The Ladies' Tea Guild

Saturday, July 18, 2009

Victorian cosmetics: uses for rose water.

homemade rose water.
I was able to make about a cup of rose water earlier this week, and I plan to make some more once I get more suitable rose petals! Rose water has been touted for many cosmetic uses, from the Renaissance era to today. It is useful as a perfume, but also as a skin toner or mild astringent, and a hair rinse. Here are some Victorian recipes that use rose water in combination with other ingredients, for cosmetic preparations:

From Inquire Within for Anything You Want To Know, 1858:

TO REMOVE FRECKLES.—Dissolve, in half an ounce of lemon-juice, one ounce of Venice soap, and add a quarter of an ounce each of oil of bitter almonds, and deliquated [sic] oil of tartar. Place this mixture in the sun till it acquires the consistency of ointment. When in this state add three drops of the oil of rhodium, and keep it for use. Apply it to the face and hands in the manner following: wash the parts at night with elder-flower water, then anoint with the ointment. In the morning cleanse the skin from its oily adhesion by washing it copiously in rose-water.

From Godey's Lady's Book, 1860:

An excellent soap may be made by scraping and melting down some white curd soap, and adding to it some almond paste. The almonds should first be bleached, and then beaten into a smooth paste, with a small portion of white of egg, and as much rose-water and half its quantity of spirits of wine as will give the paste a proper consistency. Mix this with the melted soap in a proportion of one-fourth.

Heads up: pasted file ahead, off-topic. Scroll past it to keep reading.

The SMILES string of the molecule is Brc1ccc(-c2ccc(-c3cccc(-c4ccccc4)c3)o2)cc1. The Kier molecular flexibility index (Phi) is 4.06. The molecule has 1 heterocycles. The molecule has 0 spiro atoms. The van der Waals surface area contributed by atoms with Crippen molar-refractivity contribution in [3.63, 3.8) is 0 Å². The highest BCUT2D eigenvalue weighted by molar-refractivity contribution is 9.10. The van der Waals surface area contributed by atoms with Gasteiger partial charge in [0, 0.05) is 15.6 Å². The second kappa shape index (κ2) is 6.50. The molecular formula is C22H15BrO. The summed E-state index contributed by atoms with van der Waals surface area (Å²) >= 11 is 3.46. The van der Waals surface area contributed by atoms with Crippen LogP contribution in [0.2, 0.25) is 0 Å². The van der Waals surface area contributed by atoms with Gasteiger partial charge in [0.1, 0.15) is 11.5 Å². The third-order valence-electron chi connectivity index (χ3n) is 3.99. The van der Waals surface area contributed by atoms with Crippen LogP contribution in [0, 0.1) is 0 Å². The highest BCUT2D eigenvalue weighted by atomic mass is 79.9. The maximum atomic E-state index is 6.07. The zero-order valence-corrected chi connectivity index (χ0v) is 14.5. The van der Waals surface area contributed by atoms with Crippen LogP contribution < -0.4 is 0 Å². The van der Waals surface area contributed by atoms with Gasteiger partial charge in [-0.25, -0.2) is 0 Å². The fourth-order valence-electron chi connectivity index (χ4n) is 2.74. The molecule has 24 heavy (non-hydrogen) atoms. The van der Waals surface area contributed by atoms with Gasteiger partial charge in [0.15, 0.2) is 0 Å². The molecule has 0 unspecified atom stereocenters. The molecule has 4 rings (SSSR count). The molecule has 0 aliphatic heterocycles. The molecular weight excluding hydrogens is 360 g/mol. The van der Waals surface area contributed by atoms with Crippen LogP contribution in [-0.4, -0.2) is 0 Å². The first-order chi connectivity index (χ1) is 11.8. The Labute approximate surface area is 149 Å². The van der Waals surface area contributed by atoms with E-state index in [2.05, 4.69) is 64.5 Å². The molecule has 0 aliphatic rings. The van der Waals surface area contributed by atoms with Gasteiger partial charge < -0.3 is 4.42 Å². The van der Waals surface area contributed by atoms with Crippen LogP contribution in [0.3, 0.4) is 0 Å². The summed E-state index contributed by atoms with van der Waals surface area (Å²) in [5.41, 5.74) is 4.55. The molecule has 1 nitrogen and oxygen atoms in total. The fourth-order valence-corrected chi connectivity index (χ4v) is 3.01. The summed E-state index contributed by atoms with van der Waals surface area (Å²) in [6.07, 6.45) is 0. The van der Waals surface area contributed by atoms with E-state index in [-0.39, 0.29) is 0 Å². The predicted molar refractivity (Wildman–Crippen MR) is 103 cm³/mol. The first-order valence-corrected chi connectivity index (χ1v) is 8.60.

Jason Witt said...

Wow. Removal of freckles. I have plenty of those. I like how natural these recipes for cosmetic remedies are. There's no chemical stuff to be put in them but just simple ingredients. --Jason

South Bay Ladies' Tea Guild said...

True, many things can be made with all-natural ingredients! I haven't tried treating freckles with rose water, though, so I don't know if it works. I have used rose water as a toner, however, and that works.

Now stir the fire, and close the shutters fast,
Let fall the curtains, wheel the sofa round,
And, while the bubbling and loud-hissing urn
Throws up a steamy column, and the cups
That cheer but not inebriate, wait on each,
So let us welcome peaceful evening in.
-- William Cowper (1731-1800)
"The Winter Evening" (Book Four), _The Task_ (1784)